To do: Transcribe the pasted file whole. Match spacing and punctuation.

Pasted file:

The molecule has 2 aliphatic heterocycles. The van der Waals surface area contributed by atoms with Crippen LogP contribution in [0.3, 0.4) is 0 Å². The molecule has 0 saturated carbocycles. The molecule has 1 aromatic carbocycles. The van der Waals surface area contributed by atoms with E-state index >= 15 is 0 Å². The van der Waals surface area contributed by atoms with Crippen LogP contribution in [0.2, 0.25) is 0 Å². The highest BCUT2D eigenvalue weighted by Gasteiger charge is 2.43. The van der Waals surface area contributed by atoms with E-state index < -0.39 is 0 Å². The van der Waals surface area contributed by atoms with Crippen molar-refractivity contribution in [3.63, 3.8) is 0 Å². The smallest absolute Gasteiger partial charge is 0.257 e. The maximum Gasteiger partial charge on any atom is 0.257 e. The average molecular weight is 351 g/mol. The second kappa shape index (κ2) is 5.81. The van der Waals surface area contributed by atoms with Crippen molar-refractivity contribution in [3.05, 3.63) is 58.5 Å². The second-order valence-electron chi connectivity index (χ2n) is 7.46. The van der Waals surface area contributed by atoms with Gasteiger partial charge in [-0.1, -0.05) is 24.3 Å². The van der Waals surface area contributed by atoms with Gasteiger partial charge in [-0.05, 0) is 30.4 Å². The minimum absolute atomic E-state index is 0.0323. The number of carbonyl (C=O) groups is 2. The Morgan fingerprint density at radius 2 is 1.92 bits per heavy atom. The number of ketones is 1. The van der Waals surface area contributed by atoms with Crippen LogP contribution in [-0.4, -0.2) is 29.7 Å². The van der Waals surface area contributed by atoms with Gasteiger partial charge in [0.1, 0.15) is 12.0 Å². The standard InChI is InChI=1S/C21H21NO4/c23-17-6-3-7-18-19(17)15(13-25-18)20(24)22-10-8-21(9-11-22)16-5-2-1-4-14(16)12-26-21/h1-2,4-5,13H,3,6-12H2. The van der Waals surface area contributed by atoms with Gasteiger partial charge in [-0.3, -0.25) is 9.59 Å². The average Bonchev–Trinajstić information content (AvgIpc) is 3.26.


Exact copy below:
The molecule has 2 aliphatic heterocycles. The van der Waals surface area contributed by atoms with Crippen LogP contribution in [0.3, 0.4) is 0 Å². The molecule has 0 saturated carbocycles. The molecule has 1 aromatic carbocycles. The van der Waals surface area contributed by atoms with E-state index >= 15 is 0 Å². The van der Waals surface area contributed by atoms with Crippen LogP contribution in [0.2, 0.25) is 0 Å². The highest BCUT2D eigenvalue weighted by Gasteiger charge is 2.43. The van der Waals surface area contributed by atoms with E-state index < -0.39 is 0 Å². The van der Waals surface area contributed by atoms with Crippen molar-refractivity contribution in [3.63, 3.8) is 0 Å². The smallest absolute Gasteiger partial charge is 0.257 e. The maximum Gasteiger partial charge on any atom is 0.257 e. The average molecular weight is 351 g/mol. The second kappa shape index (κ2) is 5.81. The van der Waals surface area contributed by atoms with Crippen molar-refractivity contribution in [3.05, 3.63) is 58.5 Å². The second-order valence-electron chi connectivity index (χ2n) is 7.46. The van der Waals surface area contributed by atoms with Gasteiger partial charge in [-0.1, -0.05) is 24.3 Å². The van der Waals surface area contributed by atoms with Gasteiger partial charge in [-0.05, 0) is 30.4 Å². The minimum absolute atomic E-state index is 0.0323. The number of carbonyl (C=O) groups is 2. The Morgan fingerprint density at radius 2 is 1.92 bits per heavy atom. The number of ketones is 1. The van der Waals surface area contributed by atoms with Crippen LogP contribution in [-0.4, -0.2) is 29.7 Å². The van der Waals surface area contributed by atoms with Gasteiger partial charge in [0.1, 0.15) is 12.0 Å². The standard InChI is InChI=1S/C21H21NO4/c23-17-6-3-7-18-19(17)15(13-25-18)20(24)22-10-8-21(9-11-22)16-5-2-1-4-14(16)12-26-21/h1-2,4-5,13H,3,6-12H2. The van der Waals surface area contributed by atoms with Gasteiger partial charge in [-0.3, -0.25) is 9.59 Å². The average Bonchev–Trinajstić information content (AvgIpc) is 3.26.